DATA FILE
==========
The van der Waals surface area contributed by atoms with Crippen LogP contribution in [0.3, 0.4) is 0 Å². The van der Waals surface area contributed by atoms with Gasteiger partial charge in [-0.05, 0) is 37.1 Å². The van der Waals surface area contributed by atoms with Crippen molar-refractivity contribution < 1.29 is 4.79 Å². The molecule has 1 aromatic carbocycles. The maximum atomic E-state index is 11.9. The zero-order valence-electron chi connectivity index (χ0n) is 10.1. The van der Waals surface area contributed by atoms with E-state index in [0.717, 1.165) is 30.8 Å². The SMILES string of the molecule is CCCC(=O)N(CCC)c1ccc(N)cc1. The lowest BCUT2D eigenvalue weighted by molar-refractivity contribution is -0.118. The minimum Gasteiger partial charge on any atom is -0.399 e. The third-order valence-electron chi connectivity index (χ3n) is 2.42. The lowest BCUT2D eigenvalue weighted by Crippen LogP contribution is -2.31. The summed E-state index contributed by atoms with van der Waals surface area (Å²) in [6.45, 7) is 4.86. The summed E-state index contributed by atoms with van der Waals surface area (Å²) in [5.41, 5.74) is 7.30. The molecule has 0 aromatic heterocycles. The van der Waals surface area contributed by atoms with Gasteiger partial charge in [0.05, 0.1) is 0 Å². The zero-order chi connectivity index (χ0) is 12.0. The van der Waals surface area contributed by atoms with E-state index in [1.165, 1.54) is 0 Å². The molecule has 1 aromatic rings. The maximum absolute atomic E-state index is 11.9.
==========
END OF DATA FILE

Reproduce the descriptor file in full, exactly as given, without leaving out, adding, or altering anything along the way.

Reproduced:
The van der Waals surface area contributed by atoms with Crippen LogP contribution in [0.3, 0.4) is 0 Å². The van der Waals surface area contributed by atoms with Gasteiger partial charge in [-0.05, 0) is 37.1 Å². The van der Waals surface area contributed by atoms with Crippen molar-refractivity contribution < 1.29 is 4.79 Å². The molecule has 1 aromatic carbocycles. The maximum atomic E-state index is 11.9. The zero-order valence-electron chi connectivity index (χ0n) is 10.1. The van der Waals surface area contributed by atoms with E-state index in [0.717, 1.165) is 30.8 Å². The SMILES string of the molecule is CCCC(=O)N(CCC)c1ccc(N)cc1. The lowest BCUT2D eigenvalue weighted by molar-refractivity contribution is -0.118. The minimum Gasteiger partial charge on any atom is -0.399 e. The third-order valence-electron chi connectivity index (χ3n) is 2.42. The lowest BCUT2D eigenvalue weighted by Crippen LogP contribution is -2.31. The summed E-state index contributed by atoms with van der Waals surface area (Å²) in [6.45, 7) is 4.86. The summed E-state index contributed by atoms with van der Waals surface area (Å²) in [5.41, 5.74) is 7.30. The molecule has 0 aromatic heterocycles. The van der Waals surface area contributed by atoms with Gasteiger partial charge in [0.05, 0.1) is 0 Å². The zero-order chi connectivity index (χ0) is 12.0. The van der Waals surface area contributed by atoms with E-state index in [1.165, 1.54) is 0 Å². The molecule has 1 aromatic rings. The maximum absolute atomic E-state index is 11.9.